Another cause of rollover is over correcting in steering.  For instance, if you drop the steer tires off the edge of the pavement and jerk it back into line, again the tires may skid or slide sideways causing the vehicle to lean.  Turning the steering wheel too quickly also may make you have to turn the wheel quickly in the opposite direction; this can cause the vehicle to fish tail.  Combining fishtailing with the sliding or skidding tires can cause the vehicle to flip or rollover.

Always ease back up onto the pavement if you run off the edge; slowly turn the steering wheel just enough to make the maneuver.  Never brake hard, however do let your foot off the fuel pedal to slightly slow the vehicle as you maneuver back up onto the pavement.   Hold tightly onto the steering wheel when coming back up onto the pavement, depending on the height differences between the pavement and the shoulder or edge, there may be an opposing jerk as the vehicle makes the ‘jump’ up onto the pavement.

Weather can cause havoc and contributes to rollover statistics.   Usually the type of weather is ice or snow, but wind can throw a vehicle into rollover conditions.  Rain plays a part in that it intensifies the risk of hydroplaning. 

There are only two ways to combat these risks of rollover from weather.  

Slow down.
If it is so bad that you feel uncomfortable continuing on, or it is too dangerous, then park the vehicle in a safe place and let the plows work or the conditions improve.

There is one other factor in rollovers : freight shift.   When one is cornering, if the curve is taken too fast, the centrifugal force can pull loosely stacked or heavy freight to the outside of the curve inside the cargo area.  This adds weight to the side on the outside of the curve or in some instances to the inside of the curve depending on the tightness of the curve.  Since this action occurs rather quickly, it can add to the stress on the vehicle and cause the driver to lose control.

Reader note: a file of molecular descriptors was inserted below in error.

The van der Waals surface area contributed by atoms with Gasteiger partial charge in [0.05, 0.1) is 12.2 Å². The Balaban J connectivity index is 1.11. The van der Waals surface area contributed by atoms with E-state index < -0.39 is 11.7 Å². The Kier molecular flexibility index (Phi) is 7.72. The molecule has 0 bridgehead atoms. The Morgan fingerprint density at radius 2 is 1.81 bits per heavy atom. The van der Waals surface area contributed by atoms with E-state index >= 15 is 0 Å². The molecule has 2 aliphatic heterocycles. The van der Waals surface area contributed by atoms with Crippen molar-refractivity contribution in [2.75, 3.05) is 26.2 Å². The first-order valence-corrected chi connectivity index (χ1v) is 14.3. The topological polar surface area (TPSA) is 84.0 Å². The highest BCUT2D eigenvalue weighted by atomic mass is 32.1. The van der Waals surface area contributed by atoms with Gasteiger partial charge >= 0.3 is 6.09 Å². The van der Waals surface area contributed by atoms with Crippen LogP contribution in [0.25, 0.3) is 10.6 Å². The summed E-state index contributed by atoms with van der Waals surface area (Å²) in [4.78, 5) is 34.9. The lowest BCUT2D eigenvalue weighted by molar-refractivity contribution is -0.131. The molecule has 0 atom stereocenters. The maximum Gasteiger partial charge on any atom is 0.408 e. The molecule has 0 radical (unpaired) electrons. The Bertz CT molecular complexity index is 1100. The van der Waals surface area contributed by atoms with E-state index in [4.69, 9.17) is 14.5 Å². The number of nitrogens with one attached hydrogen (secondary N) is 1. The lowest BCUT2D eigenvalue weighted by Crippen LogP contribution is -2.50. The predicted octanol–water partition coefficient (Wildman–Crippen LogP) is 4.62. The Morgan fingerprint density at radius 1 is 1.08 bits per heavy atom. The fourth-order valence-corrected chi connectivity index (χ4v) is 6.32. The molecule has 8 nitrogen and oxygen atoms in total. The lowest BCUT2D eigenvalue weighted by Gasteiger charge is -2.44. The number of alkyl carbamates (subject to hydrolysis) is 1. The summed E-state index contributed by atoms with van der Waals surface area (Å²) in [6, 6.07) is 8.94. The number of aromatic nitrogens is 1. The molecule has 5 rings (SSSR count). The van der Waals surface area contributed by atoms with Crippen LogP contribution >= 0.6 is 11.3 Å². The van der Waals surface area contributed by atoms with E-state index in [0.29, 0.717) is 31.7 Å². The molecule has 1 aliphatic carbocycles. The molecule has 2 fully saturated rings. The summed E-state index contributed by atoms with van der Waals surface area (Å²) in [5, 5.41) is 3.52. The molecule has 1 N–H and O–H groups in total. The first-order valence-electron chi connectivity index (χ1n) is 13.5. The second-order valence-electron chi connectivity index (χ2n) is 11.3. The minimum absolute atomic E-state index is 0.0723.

If you are present when the load is loaded, and there is more than one pallet, make sure that the freight is properly shrink wrapped and/or secured to the pallet.  Have the loader alternate the pallets so not all of them are tight to one side or the other or leaves room between the freight and the walls of the cargo area on one side only.  Use load stars (metal grips that go under the pallet and used on wood-floored cargo areas), nail down runner wood bracing, use load locks or straps, or ask for pallets to put between groupings of pallets or along the sides if center loaded.

The one important thread throughout this article that causes rollovers is going too fast around curves.  Always remember that the second you lose by slowing down will not make you late, but if you roll a vehicle over, you might only not get your freight to the receiver, you might be dead or injured too.